Afterschool Brain Club

What a cute little bug!

What a stupid name.

What would happen if a bunch of kids got together after school and learned stuff for fun?

Wait, Learning for Fun? Why not?

Do you want to learn how to build robots? Do you want to fire rockets? Do you want to dissect frogs? Do you want to speak Chinese?

What if they wanted to play chess? Well, there’s a chess club, but what if they had to design a war game where it was locational and strategic in nature? Chess, yes, Risk, yes, Stratego, yes.

The idea is to get people to act on their curiosity and not depend on outside sources for entertainment. What happens now when we teach kids? We transfer our knowledge to them. We think they learn by absorption. They learn by exploration.

Look at video games. On each new level, they have a new challenge to beat and they have to explore different possibilities, tactics and strategies, find new areas of the map, or combine new materials to make something useful. They’re addicted.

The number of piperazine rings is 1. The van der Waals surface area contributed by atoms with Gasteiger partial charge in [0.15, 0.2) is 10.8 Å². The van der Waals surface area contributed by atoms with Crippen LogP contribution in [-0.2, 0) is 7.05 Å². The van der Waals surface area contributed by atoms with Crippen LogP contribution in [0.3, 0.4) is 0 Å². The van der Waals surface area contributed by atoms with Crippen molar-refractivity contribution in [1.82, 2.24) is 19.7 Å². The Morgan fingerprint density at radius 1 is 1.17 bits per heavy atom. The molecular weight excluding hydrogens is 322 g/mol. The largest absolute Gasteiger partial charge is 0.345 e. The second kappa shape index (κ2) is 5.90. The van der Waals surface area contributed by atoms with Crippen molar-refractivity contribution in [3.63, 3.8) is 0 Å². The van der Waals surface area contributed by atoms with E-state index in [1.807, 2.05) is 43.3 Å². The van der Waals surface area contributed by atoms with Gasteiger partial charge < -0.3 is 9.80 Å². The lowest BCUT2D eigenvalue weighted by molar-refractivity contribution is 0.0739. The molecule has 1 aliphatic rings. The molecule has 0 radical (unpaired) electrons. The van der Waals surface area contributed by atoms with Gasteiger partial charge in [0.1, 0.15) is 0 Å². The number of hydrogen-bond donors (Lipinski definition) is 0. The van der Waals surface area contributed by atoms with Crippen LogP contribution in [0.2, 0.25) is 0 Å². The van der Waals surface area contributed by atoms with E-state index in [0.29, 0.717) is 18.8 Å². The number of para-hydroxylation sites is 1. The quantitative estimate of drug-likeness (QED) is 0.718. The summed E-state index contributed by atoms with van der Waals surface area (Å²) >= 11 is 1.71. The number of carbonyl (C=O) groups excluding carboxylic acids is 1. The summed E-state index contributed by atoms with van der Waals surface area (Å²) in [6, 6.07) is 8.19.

So what if, in learning about their favorite cars, they have to read articles that are currently above their reading level? What if, in working with their rockets, they want to figure out where to put the recovery team to collect it and the math involves differential equations? What if, in designing a robot, they have to explore the physics and engineering that they wouldn’t get until college level? Watch “October Sky”, “School of Rock”, and “Home Alone.”

We must assume that kids are resourceful, creative, and whole, and when faced with a problem can and will find a way to solve it.

Published by Rebecca Fegan

To be a better anything, I have to be a better person. My results come from the quality of my thinking and it is something I always work on.

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